Decoding Design

General Motors' first female design director

Posting in Design

Wulin Gaowa takes the design reins of GM's China Advanced Technical Center in Shanghai.

In recent years, more women have become the primary buyers of new vehicles and auto makers are paying attention. While still a tiny minority in the automotive industry, women designers are increasingly taking the reins and companies are looking for new female talent.

Case in point is Wulin Gaowa, who was named the first female design director of a General Motors design studio. Wulin, who joined General Motors in September 2011, will head the GM China Advanced Studio. Her impressive experience in the auto industry includes stints at the Mercedes-Benz Technology Center in Germany and Italdesign Giugiaro in Italy.

In a Q and A, excerpted below, Wulin comments on the importance of finding local talent and designing for the world’s biggest auto market.

Q: How is it going with the hiring process? What kind of talents are you seeking to hire for the Advanced Design Studio?

A: We have found some qualified candidates here in China. We’re looking for people that have a passion and superior talent in the area of car design, and are willing to challenge the status quo. Hiring locally is important for us as the designers’ Chinese cultural background will help us better understand how to design mobile products that meet the needs of our customers in China. Overseas experience will be a plus and good support to achieve global standard. I’ve been visiting design universities and colleges all over China and the U.S. since I arrived in September, looking for designers who will fit into our organization. I’ve been to Beijing, Guangzhou, Hong Kong, Detroit and Los Angeles so far.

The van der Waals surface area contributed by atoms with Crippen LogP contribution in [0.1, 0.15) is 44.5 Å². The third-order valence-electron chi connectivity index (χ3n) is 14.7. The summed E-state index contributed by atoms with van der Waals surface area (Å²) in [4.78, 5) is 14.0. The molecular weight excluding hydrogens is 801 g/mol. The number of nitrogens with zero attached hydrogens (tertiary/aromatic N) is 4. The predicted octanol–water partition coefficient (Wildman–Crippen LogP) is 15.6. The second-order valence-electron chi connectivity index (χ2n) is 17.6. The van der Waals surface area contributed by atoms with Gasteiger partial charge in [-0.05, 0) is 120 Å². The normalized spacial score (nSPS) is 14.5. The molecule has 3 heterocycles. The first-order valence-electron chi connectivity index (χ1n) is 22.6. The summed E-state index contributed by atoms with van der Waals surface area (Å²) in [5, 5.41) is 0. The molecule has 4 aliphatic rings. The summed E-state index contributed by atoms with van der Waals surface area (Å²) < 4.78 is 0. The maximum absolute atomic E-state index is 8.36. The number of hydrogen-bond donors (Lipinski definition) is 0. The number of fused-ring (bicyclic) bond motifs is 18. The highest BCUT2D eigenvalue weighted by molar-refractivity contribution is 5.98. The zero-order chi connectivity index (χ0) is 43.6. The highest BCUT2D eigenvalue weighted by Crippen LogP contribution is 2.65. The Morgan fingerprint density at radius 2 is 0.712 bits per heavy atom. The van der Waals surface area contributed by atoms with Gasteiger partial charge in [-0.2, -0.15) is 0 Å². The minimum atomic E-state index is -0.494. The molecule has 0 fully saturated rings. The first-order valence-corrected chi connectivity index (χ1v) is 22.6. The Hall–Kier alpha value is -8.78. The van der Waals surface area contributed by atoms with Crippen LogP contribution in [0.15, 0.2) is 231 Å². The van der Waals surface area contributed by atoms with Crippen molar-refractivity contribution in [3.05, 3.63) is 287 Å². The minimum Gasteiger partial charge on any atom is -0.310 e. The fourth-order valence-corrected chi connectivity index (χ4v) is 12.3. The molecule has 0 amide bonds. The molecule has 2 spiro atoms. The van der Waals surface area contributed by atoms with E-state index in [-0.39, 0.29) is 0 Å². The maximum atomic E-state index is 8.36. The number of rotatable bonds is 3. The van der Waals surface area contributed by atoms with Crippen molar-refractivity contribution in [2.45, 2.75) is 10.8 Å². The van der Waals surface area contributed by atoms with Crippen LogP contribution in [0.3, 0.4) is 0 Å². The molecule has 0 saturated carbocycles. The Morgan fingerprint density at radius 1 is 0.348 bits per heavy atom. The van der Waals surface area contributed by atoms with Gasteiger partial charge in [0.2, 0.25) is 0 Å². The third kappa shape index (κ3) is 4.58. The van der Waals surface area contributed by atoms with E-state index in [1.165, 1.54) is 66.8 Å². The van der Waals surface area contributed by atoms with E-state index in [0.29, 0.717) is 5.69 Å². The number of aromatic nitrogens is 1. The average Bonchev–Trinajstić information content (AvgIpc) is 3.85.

Q: What influence will the new design center in China bring to GM’s future products for both China and other parts of the world?

A: The China market is playing a dominant role both in Asia and globally. As demand in China accounts for a bigger portion of GM’s global sales, our success in China is critical. We need to closely monitor and predict Chinese customers’ mobility behaviors, needs and preferences to ensure we are bringing the right products to the market. China’s vast geography means that many different mobility solutions are necessary, and it seems logical to think that inventions here could have appeal in other markets with similar customer needs and behaviors.

Read the entire Q and A here.

Via: Core77

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Sun Kim

Contributing Editor

Contributing Editor Sun Joo Kim is an architect and creative consultant based in Boston. Her projects include design and master planning of museums, public institutions, hospitals, and university buildings across the U.S. She holds a degree from Carnegie Mellon University and is a member of the U.S. Green Building Council. Follow her on Twitter. Disclosure